• Is the mushroom growing alone, in a scattered group, or in dense clusters?

Morphological Features

Once you answer these questions, it’s time to start looking at the morphological features of the mushroom. Below is a non-exhaustive list of morphological features to look for:

  • What is the overall structure of the mushroom? Examples: cap and stem (aka stipe), semi-circle shape with no discernable stipe (bracket fungi), jelly-like, coral-shaped, ball-shaped, conical.
  • Look at the underside of the mushroom: does it contain gills (thin, delicate slits), pores (tiny openings), teeth (looks shaggy or toothy), or appear smooth?
  • Does the mushroom contain a partial veil or remnants of a partial veil? This is a thin, membranous structure that covers the gills when the mushroom is young and leaves a membranous ring around the upper portion of the stipe after the cap expands.
  • What is the color of the mushroom, including the cap, flesh, underside, and stipe (if present)?
  • If the mushrooms contain gills, does a milky substance secrete when the gills are pressed?
  • Does the flesh of the mushroom change color when bruised or cut?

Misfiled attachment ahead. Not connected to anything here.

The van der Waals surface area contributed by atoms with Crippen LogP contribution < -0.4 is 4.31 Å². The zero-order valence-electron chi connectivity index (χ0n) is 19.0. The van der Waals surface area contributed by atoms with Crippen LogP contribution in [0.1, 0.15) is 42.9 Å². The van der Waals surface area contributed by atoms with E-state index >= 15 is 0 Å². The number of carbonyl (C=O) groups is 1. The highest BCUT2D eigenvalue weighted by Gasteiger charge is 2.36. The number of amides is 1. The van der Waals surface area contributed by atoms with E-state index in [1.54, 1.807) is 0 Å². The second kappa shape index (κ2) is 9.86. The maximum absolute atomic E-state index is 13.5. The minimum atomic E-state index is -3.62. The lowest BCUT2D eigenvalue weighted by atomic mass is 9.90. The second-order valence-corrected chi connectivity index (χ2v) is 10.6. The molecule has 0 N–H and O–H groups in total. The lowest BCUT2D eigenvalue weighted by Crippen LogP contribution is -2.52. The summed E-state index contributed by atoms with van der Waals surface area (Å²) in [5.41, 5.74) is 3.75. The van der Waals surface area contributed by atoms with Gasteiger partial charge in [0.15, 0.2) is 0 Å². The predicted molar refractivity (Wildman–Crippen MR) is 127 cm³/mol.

• Are the gills delicate, easily detached from the rest of the mushroom, and moveable when you brush your thumb across them (true gills)? Or are they rubbery, ridge-like, and don’t move when stroked (false gills)?
  • Is the cap sticky, slimy, dry, tacky, scaly, fuzzy, contain remnants of a membranous veil, or covered in hairs?
  • If it’s a cap and stipe mushroom, does the stipe snap like chalk from the cap?
  • Does the mushroom feel spongy, rubbery, soft, gelatinous, or brittle?
  • If you unearth the mushroom, does it contain a bulb-like structure at the base of the stipe (a volva)?
  • If there are several mushrooms at various stages of development, do you notice an egg-like structure covered in a thin membranous veil? An example we’ll delve into later is an immature amanita “egg” covered in a universal veil.
  • What does the mushroom smell like? Common scents described include anise, almond, licorice, phenolic, fishy, earthy, and fruity.

Bottomline of ID Tips

Remember, these are just some of the characteristics to note when attempting to identify a mushroom. But, answering these questions can help if you’re consulting an up to date mycological textbook or a trusted website that contains expert information on species identification. As you can see, though, there’s quite a bit involved in accurately identifying a mushroom. So if you really need to know what species you have growing in your yard, and you haven’t developed robust IDing skills, your best bet is to call in an expert.